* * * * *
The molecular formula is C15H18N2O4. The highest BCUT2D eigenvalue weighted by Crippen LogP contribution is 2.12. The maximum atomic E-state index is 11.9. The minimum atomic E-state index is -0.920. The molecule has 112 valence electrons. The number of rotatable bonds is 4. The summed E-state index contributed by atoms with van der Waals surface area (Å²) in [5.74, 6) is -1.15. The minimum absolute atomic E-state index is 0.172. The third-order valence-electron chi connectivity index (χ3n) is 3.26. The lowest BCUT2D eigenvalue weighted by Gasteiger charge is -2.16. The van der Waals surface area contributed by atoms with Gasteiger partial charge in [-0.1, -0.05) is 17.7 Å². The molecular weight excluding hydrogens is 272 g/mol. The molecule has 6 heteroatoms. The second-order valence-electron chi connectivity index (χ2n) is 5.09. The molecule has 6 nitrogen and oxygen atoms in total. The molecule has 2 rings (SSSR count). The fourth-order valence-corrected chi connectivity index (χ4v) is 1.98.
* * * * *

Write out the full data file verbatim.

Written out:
The molecular formula is C15H18N2O4. The highest BCUT2D eigenvalue weighted by Crippen LogP contribution is 2.12. The maximum atomic E-state index is 11.9. The minimum atomic E-state index is -0.920. The molecule has 112 valence electrons. The number of rotatable bonds is 4. The summed E-state index contributed by atoms with van der Waals surface area (Å²) in [5.74, 6) is -1.15. The minimum absolute atomic E-state index is 0.172. The third-order valence-electron chi connectivity index (χ3n) is 3.26. The lowest BCUT2D eigenvalue weighted by Gasteiger charge is -2.16. The van der Waals surface area contributed by atoms with Gasteiger partial charge in [-0.1, -0.05) is 17.7 Å². The molecular weight excluding hydrogens is 272 g/mol. The molecule has 6 heteroatoms. The second-order valence-electron chi connectivity index (χ2n) is 5.09. The molecule has 6 nitrogen and oxygen atoms in total. The molecule has 2 rings (SSSR count). The fourth-order valence-corrected chi connectivity index (χ4v) is 1.98.